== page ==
Due to a series of unfortunate transit events, I arrived late for this Black History Month event at Weston Library. When I came into the program room, a group of three adults and five children were watching an animated film called Mind Me Good Now! (2005) in attentive silence. I was soon absorbed in the story, which is based on a book by Caribbean writer Lynette Comissiong.
Even though Dalby and Tina’s mother warn them never to cross a certain footbridge that leads to a jungle path, Dalby disobeys and his older sister follows him. At the end of the path, he discovers an isolated hill with a tree on top that is also a house. Before Tina can stop him, he’s standing at the door of an evil tree-house.
A tall stranger in a long purple gown beckons the children inside, promising them food. She tells them she is Mama Zee but neglects to inform them that she is actually a cacoya (witch). The decor of her home provides some clues to her true profession: large bones serve as curtain rods and a skull rests on a shelf. Magic vines have tangled themselves around the door handles to prevent escape, and Tina soon realizes that she and her little brother are in the wicked clutches of a cacoya.
Mama Zee serves them bowls of green soup, and Dalby becomes sleepier and sleepier. Mama Zee begins a terrifying chant about the best way to cook little boys, but Tina interrupts her with a request, knowing that cacoyas are required to do anything a little girl asks. She says, “At home, me mommy always shells peas before I go to bed.” So Mama Zee obliges and shells a bowl of peas, assuming she can then resume her evil cooking preparations.
When the witch starts to reach for the sleeping Dalby, Tina quickly shakes her hair out of its braids and says that her mom always plaits her hair before bed. Mama Zee is more grudging this time, but she complies with the plaiting request. Then she turns her attention once more to Dalby, only to have Tina employ another delay tactic. She sends the cacoya out to fetch water with a non-watertight bucket. Mama Zee departs with obvious ill-grace and has a very frustrating time trying to collect water. When it all spills on her gown, she has a tantrum.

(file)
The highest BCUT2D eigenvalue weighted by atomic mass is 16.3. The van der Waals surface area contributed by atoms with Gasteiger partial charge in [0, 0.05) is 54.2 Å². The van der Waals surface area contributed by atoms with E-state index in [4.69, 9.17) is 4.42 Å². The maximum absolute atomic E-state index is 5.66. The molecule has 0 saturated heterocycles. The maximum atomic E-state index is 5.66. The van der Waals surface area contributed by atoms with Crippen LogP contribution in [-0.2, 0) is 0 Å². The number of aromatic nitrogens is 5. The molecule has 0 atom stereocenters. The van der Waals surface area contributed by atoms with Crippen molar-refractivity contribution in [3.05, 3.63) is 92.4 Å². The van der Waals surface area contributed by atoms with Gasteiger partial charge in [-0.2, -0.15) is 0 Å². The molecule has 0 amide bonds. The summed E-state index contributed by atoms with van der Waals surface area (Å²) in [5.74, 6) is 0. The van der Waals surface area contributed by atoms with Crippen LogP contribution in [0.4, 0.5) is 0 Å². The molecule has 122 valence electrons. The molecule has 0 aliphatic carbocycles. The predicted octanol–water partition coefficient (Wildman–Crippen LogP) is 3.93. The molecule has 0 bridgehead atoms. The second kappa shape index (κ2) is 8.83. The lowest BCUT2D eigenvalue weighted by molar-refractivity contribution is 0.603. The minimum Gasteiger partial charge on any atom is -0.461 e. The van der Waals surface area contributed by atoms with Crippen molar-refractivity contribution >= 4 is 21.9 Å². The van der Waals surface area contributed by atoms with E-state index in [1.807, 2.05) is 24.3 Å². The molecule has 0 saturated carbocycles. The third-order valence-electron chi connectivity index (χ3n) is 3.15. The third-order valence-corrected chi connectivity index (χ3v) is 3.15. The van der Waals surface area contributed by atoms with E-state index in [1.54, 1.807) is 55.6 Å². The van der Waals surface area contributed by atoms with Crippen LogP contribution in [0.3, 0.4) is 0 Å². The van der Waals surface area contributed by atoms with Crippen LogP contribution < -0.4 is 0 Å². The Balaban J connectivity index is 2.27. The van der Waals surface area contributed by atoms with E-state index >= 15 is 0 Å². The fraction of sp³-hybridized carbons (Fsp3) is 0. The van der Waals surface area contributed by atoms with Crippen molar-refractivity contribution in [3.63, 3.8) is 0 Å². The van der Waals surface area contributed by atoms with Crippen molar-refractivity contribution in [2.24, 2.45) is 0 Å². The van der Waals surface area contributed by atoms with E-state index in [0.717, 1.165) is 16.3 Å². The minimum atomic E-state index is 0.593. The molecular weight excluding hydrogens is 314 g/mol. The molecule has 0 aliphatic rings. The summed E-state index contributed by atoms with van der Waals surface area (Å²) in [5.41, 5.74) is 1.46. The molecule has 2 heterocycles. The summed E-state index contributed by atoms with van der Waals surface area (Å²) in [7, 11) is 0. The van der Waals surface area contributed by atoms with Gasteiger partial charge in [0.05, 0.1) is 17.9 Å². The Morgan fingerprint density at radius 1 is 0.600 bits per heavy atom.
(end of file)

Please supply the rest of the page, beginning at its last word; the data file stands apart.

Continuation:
Mama Zee realizes she has bigger problems when she sees that it’s almost dawn. Too late. The sun comes out and she dissolves into a mere puff of ashes. The vine-locks on the door also disintegrate and Tina and Dalby are free. The film ends as they are reunited with their worried mother, who has come to fetch them.
After Mind Me Good Now! ended, storyteller and Children’s Services Specialist Laurel Taylor-Adams read from La Diablesse and the Baby by Richardo Keens-Douglas. In this story, a wise grandmother foils a diabolical visitor’s baby-stealing plans on a stormy night.
The glamorous stranger is dressed in a long blue gown which covers her feet. After gaining entrance to the grandmother’s house by appealing to her sympathy, the diablesse asks her reluctant hostess three times to hold the crying baby, but the child’s grandmother politely refuses. The stranger eventually goes away but leaves some evidence of her visit. In front of the house, the morning light reveals one muddy red human footprint and one muddy red hoof print!
Before she started reading, Ms. Taylor-Adams graciously invited me to move forward so I could see the pictures. From the front row, I was better able to admire her quietly dramatic storytelling style. I liked how she made whooshing sounds to imitate the wind and the rain, and she also sang the lullaby that the grandmother sang for her grandson. These details took us deeper into the world of the story. Later, Ms. Taylor-Adams told me that she’d been a children’s librarian for 30 years, which showed in her masterful ability to simultaneously read the text, show the pictures, and make eye contact with the audience.
The last story of the evening was a personal one about the facilitator’s own great uncle Bob. His boat, The Spanish Rose, mysteriously disappeared in a fog bank for two weeks in the Berumda Triangle. The biggest mystery of all was that the six men on the boat thought they’d only been in the fog bank for one day!
Even though I missed the first half of the program, I thoroughly enjoyed “Duppies, Jumbies, and Old Time Tales.” It seemed a shame that more people weren’t there to hear gifted storyteller Laurel Taylor-Adams and see Mind Me Good Now!
Don’t let Black History Month dissolve like Mama Zee before you take advantage of the many programs on offer at the Toronto Public Library! Mind your library blogger, now!